Journalists like Richard Cohen, who currently is allowed to waste op-ed space for The Washington Post, want to be popular too. So after a little tut-tutting, calling Clinton a "skunk" on one occasion, Cohen climbs aboard the winning float, hoping to bask in the Prez’s adulation.

Cohen wrote with exaggerated fury, two days after the election, that even though Starr wasn’t on the ballot, he was the big loser. He said: "But it was he—his image, his actions, his ideology and the very bad company he keeps—who propelled me to the polls at an early hour and would have, had I lived in a different place in an earlier era, prompted me to vote several more times. Take that and that and that." Nyah-nyah, four-eyes! And who, exactly, is the "very bad company" that the independent counsel keeps? His wife of 28 years? His children?

"Your average painting contractor," if he was discovered to be culpable of all that Clinton has, would be in jail right now, with the Democratic administration’s approval. Let’s remember that Clinton is the equal rights president, the man who’s in favor of hate crimes legislation, prosecution for sexual harassment and every other Barbara Boxer-liberal idea that’s seeped into the fabric of our country.

Michael Kelly, editor of National Journal, who writes a weekly column for The Washington Post, is one journalist who has stuck to his convictions throughout the 10 months of Oralgate. Unlike the Times’ Maureen Dowd, who apparently has let her personal life trump her professional duties, Kelly remains resolute in his belief that Clinton is an admitted liar who must be removed from office. (Dowd continued her newly formed vendetta against Starr last Sunday: "After Ken Starr wrote up [Monica Lewinsky’s] story so voluminously and with bodice-ripping fervor...")

In a Nov. 11 column, Kelly lampooned the remarks of the brain-addled John Conyers, a Michigan Democrat on the House Judiciary Committee, who protested that Clinton’s violations of the Constitution don’t meet the bar of impeachment because they were private in nature. Starr, says Conyers, had no right to invade Clinton’s personal life, even though he’s the president of the United States and was conducting an affair in the Oval Office.

Kelly writes: "The president, chief enforcer of the law, aggressively and repeatedly broke the law. He was sued, and he was ordered, by a judge, to answer questions posed by the plaintiff, in the interest of the plaintiff’s constitutional right to justice. He lied under oath, both in the lawsuit and before a federal grand jury, and he encouraged others to obstruct justice, conspiring to violate the constitutional rights of the plaintiff... And to let such a president skate is to establish the precedent most feared and despised by the Framers: One law for the rulers, another for the ruled."

Even The Washington Post’s David Broder, who defines the term "centrist" political pundit, is appalled at the current rush by the media and historians to sweep Clinton’s crimes under the rug. On Nov. 1, he took a well-deserved shot at Arthur Schlesinger Jr., the aging Kennedy sycophant who accused Starr of being "America’s No. 1 pornographer." Broder, in an uncharacteristic display of moxie, said that Schlesinger, although dignified, "wound up sounding at times like James Carville in cap and gown." Broder continued: "What the historians seemed notably reluctant to recognize was that the charges the Judiciary Committee will consider are not the sexual misconduct which Clinton has acknowledged but the accusations, which he vehemently denies, that he committed perjury in his deposition before a federal judge and his federal grand jury testimony, suborned perjury by others and obstructed justice."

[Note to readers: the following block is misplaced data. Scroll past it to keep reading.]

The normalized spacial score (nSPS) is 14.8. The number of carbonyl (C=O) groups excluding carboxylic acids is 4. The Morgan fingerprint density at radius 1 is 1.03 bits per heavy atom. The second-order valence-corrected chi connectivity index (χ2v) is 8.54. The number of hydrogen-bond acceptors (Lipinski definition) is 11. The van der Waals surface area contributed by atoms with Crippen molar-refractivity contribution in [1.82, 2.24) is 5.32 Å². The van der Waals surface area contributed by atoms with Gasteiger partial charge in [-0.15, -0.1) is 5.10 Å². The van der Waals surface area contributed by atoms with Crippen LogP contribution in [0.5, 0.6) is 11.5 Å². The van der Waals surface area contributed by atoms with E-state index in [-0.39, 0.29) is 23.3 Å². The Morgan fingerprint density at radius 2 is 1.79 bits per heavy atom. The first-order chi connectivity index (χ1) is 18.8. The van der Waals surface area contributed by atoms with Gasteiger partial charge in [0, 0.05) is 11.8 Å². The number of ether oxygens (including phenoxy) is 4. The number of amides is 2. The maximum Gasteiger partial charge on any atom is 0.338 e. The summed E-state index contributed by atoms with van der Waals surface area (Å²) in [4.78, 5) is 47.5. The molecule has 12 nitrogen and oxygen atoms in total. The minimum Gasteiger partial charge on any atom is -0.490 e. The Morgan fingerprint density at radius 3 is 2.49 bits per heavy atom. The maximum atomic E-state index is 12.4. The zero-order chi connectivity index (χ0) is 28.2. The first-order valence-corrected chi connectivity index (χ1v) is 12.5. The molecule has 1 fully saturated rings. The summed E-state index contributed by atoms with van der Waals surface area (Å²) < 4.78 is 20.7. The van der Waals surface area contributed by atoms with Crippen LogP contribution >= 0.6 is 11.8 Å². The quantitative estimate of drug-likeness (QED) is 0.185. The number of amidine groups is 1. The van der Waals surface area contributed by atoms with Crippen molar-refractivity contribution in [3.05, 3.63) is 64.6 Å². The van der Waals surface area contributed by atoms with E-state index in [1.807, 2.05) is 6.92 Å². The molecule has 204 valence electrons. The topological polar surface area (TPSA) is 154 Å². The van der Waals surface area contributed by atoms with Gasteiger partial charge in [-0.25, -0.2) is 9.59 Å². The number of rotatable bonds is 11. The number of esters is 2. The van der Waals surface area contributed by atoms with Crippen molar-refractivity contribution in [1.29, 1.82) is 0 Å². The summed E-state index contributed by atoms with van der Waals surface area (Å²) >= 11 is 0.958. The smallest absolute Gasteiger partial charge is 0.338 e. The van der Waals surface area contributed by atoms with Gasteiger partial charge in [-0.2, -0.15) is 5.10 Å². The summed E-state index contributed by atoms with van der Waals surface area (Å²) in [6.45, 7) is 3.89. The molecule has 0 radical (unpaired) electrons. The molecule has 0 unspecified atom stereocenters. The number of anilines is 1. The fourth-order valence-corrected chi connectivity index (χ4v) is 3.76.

Not all the students at Clinton High are willing to go along with the Prom King and Queen. In a blistering, and courageous, op-ed piece in the Washington Times last Nov. 10, Daniel J. Rabil, a major in the Marine Corps Reserve, risked the wrath of his superiors to speak out about his compromised commander-in-chief, an essay that’s all the more poignant this week when Clinton is playing footsie with Iraq’s Saddam Hussein.

Rabil questions the President’s authority, saying: "[W]hat about the orders given by a known criminal? Should we trust in the integrity of directives given by a president who violates the same basic oath we take? Should we be asked to follow a morally defective leader with a demonstrated disregard for his troops? The answer is no, for implicit in the voluntary oath that all servicemen take is the promise that they will receive honorable civilian leadership. Bill Clinton has violated that covenant. It is therefore Congress’ duty to remove him from office... For a while, it was almost possible to laugh off Mr. Clinton’s hedonistic ‘college protester’ values. But now that we have clear evidence that he perjured himself and corrupted others to cover up his lies, Bill Clinton is no longer funny. He is dangerous. William J. Clinton, perhaps the most selfish man ever to disgrace our presidency, will not resign. I therefore risk my commission, as our generals will not, to urge this of Congress: Remove this stain from our White House. Banish him from further office. For God’s sake, do your duty."